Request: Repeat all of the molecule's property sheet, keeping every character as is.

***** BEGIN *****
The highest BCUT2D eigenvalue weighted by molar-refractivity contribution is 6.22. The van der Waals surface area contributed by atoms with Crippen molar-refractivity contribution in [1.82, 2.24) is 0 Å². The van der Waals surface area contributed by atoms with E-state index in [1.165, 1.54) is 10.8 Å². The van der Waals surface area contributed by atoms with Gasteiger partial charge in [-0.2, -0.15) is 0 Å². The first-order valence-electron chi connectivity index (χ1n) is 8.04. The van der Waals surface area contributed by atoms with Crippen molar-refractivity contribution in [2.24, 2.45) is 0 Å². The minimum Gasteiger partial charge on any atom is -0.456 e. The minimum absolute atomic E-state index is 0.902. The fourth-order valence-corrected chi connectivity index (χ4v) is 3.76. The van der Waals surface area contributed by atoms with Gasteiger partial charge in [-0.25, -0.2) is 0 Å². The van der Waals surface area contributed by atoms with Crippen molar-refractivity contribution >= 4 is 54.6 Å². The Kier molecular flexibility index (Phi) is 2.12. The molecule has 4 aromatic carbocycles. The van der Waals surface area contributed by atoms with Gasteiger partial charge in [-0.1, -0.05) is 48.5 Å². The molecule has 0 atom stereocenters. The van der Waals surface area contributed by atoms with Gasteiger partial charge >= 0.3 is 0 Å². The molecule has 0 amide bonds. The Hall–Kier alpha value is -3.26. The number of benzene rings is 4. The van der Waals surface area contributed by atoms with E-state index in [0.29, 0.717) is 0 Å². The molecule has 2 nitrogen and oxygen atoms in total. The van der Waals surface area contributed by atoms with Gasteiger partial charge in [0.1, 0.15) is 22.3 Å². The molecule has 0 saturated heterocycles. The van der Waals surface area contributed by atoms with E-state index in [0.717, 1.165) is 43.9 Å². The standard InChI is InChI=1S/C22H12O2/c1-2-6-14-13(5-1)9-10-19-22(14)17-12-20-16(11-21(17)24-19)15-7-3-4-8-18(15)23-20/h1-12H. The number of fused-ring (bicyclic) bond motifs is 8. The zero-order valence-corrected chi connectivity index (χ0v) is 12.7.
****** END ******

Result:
The highest BCUT2D eigenvalue weighted by molar-refractivity contribution is 6.22. The van der Waals surface area contributed by atoms with Crippen molar-refractivity contribution in [1.82, 2.24) is 0 Å². The van der Waals surface area contributed by atoms with E-state index in [1.165, 1.54) is 10.8 Å². The van der Waals surface area contributed by atoms with Gasteiger partial charge in [-0.2, -0.15) is 0 Å². The first-order valence-electron chi connectivity index (χ1n) is 8.04. The van der Waals surface area contributed by atoms with Crippen molar-refractivity contribution in [2.24, 2.45) is 0 Å². The minimum Gasteiger partial charge on any atom is -0.456 e. The minimum absolute atomic E-state index is 0.902. The fourth-order valence-corrected chi connectivity index (χ4v) is 3.76. The van der Waals surface area contributed by atoms with Gasteiger partial charge in [-0.25, -0.2) is 0 Å². The van der Waals surface area contributed by atoms with Crippen molar-refractivity contribution >= 4 is 54.6 Å². The Kier molecular flexibility index (Phi) is 2.12. The molecule has 4 aromatic carbocycles. The van der Waals surface area contributed by atoms with Gasteiger partial charge in [-0.1, -0.05) is 48.5 Å². The molecule has 0 atom stereocenters. The van der Waals surface area contributed by atoms with Gasteiger partial charge >= 0.3 is 0 Å². The molecule has 0 amide bonds. The Hall–Kier alpha value is -3.26. The number of benzene rings is 4. The van der Waals surface area contributed by atoms with E-state index in [0.29, 0.717) is 0 Å². The molecule has 2 nitrogen and oxygen atoms in total. The van der Waals surface area contributed by atoms with Gasteiger partial charge in [0.1, 0.15) is 22.3 Å². The molecule has 0 saturated heterocycles. The van der Waals surface area contributed by atoms with E-state index in [0.717, 1.165) is 43.9 Å². The standard InChI is InChI=1S/C22H12O2/c1-2-6-14-13(5-1)9-10-19-22(14)17-12-20-16(11-21(17)24-19)15-7-3-4-8-18(15)23-20/h1-12H. The number of fused-ring (bicyclic) bond motifs is 8. The zero-order valence-corrected chi connectivity index (χ0v) is 12.7.